Wednesday, December 07, 2005

US seeks to limit 9/11 victims' testimony

WASHINGTON -- Federal prosecutors have proposed scaling back testimony from survivors of the Sept. 11 attacks and of relatives of those who died in the attacks -- testimony that will be used to help decide whether Zacarias Moussaoui, the only person charged in the United States in connection with the attacks, is sentenced to life in prison or gets the death penalty.

In a court filing, the prosecutors said yesterday that they cannot possibly call all of the witnesses who want to testify about the 2001 attacks.

The attacks killed nearly 3,000 people and injured thousands more when 19 Al Qaeda hijackers crashed four commercial jets at the World Trade Center and the Pentagon, and in a field in Pennsylvania.

''Several hundred victims expressed a desire to testify about the impact of the crime during the penalty phase of this case," the prosecutors wrote. ''The government believes that having several hundred victims testify . . . would both unduly complicate and prolong the proceedings and, therefore, is impracticable."

Instead, the prosecutors are asking US District Judge Leonie Brinkema to approve their plan to call ''a representative sample" of about 45 witnesses to testify about the loss they suffered on Sept. 11.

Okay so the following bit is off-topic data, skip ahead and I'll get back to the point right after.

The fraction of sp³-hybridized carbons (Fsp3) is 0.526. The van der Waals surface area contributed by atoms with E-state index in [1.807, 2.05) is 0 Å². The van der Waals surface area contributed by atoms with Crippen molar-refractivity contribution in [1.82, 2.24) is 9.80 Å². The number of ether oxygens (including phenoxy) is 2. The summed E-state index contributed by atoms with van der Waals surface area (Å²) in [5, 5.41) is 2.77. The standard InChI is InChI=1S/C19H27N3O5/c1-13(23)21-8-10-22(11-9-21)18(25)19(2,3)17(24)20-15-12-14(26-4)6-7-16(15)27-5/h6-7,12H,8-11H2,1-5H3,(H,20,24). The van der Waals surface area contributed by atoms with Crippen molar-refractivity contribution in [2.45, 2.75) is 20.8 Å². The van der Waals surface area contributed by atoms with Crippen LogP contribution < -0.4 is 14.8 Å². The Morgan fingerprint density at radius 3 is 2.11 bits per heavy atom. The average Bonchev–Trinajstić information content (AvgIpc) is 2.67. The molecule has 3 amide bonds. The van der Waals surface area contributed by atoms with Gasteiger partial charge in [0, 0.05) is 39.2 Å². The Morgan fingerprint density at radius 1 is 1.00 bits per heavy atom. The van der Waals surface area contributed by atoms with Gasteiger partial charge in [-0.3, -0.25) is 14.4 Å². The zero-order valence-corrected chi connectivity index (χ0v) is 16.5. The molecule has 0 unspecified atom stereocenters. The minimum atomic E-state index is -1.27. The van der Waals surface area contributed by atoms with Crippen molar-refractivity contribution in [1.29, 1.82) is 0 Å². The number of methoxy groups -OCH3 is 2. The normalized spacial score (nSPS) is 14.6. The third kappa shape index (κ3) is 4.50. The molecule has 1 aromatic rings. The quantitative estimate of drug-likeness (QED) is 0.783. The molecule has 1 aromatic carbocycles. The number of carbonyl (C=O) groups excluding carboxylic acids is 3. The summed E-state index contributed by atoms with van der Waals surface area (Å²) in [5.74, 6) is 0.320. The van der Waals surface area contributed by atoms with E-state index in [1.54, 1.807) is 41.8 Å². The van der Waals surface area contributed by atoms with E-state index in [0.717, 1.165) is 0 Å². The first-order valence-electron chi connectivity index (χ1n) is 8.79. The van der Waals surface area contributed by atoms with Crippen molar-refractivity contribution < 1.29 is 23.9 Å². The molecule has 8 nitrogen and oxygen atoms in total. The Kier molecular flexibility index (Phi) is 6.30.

Lorie Van Auken, whose husband was killed at the World Trade Center, said she is ambivalent about prosecutors' proposal. ''I don't know what it is that they are doing," she said. ''I certainly know that they didn't do a good job of thwarting 9/11, so I don't know if they are going to do a good job of prosecuting 9/11."

Moussaoui, 37, a French citizen of Moroccan descent, has pleaded guilty to six conspiracy charges. He says he wasn't part of the Sept. 11 plot but was in the United States taking flight lessons to prepare for a second wave of attacks.

Jury selection for the penalty part of the case is scheduled to begin Feb. 6 in federal court in Alexandria, Va. Brinkema wants testimony to begin by March 6.

The government ''has made unprecedented efforts to protect the rights of victims," prosecutors wrote. Those efforts have included notifying 8,000 people of every development in the case, prosecutors said. They also said they have told victims about their decision to seek a limit on testimony.

Prosecutors said they plan to present evidence of everyone who died on Sept. 11 by name and photograph. But they want to use only about 45 witnesses ''to convey properly the devastation caused on that infamous day."

They said those witnesses represent a cross-section of victims injured or killed on Sept. 11.

Because Moussaoui has admitted guilt, the jury will only consider his punishment.


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